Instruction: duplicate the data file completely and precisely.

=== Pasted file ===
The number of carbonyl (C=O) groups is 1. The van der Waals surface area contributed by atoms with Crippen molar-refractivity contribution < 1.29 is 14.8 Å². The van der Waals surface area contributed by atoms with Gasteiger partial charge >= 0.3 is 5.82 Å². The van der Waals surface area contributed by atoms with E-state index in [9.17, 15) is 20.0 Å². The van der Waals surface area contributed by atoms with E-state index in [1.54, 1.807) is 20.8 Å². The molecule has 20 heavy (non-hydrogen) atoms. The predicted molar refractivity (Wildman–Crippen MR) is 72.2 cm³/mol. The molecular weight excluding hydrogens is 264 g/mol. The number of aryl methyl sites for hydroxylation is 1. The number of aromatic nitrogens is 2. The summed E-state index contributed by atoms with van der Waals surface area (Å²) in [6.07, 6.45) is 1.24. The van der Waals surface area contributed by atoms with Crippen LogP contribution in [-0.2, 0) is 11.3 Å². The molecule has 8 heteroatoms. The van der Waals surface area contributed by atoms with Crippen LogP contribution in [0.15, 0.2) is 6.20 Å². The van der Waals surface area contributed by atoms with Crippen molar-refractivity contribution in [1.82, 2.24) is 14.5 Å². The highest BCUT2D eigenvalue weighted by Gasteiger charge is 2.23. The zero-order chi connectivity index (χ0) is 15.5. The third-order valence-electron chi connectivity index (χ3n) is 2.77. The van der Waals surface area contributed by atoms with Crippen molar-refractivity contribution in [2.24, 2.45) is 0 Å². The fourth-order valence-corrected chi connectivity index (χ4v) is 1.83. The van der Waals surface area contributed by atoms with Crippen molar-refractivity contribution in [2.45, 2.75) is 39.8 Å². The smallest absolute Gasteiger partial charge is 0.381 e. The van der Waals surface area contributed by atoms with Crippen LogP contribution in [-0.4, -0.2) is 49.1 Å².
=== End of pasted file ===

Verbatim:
The number of carbonyl (C=O) groups is 1. The van der Waals surface area contributed by atoms with Crippen molar-refractivity contribution < 1.29 is 14.8 Å². The van der Waals surface area contributed by atoms with Gasteiger partial charge >= 0.3 is 5.82 Å². The van der Waals surface area contributed by atoms with E-state index in [9.17, 15) is 20.0 Å². The van der Waals surface area contributed by atoms with E-state index in [1.54, 1.807) is 20.8 Å². The molecule has 20 heavy (non-hydrogen) atoms. The predicted molar refractivity (Wildman–Crippen MR) is 72.2 cm³/mol. The molecular weight excluding hydrogens is 264 g/mol. The number of aryl methyl sites for hydroxylation is 1. The number of aromatic nitrogens is 2. The summed E-state index contributed by atoms with van der Waals surface area (Å²) in [6.07, 6.45) is 1.24. The van der Waals surface area contributed by atoms with Crippen LogP contribution in [-0.2, 0) is 11.3 Å². The molecule has 8 heteroatoms. The van der Waals surface area contributed by atoms with Crippen LogP contribution in [0.15, 0.2) is 6.20 Å². The van der Waals surface area contributed by atoms with Crippen molar-refractivity contribution in [1.82, 2.24) is 14.5 Å². The highest BCUT2D eigenvalue weighted by Gasteiger charge is 2.23. The zero-order chi connectivity index (χ0) is 15.5. The third-order valence-electron chi connectivity index (χ3n) is 2.77. The van der Waals surface area contributed by atoms with Crippen molar-refractivity contribution in [2.24, 2.45) is 0 Å². The fourth-order valence-corrected chi connectivity index (χ4v) is 1.83. The van der Waals surface area contributed by atoms with Crippen molar-refractivity contribution in [2.45, 2.75) is 39.8 Å². The smallest absolute Gasteiger partial charge is 0.381 e. The van der Waals surface area contributed by atoms with Crippen LogP contribution in [-0.4, -0.2) is 49.1 Å².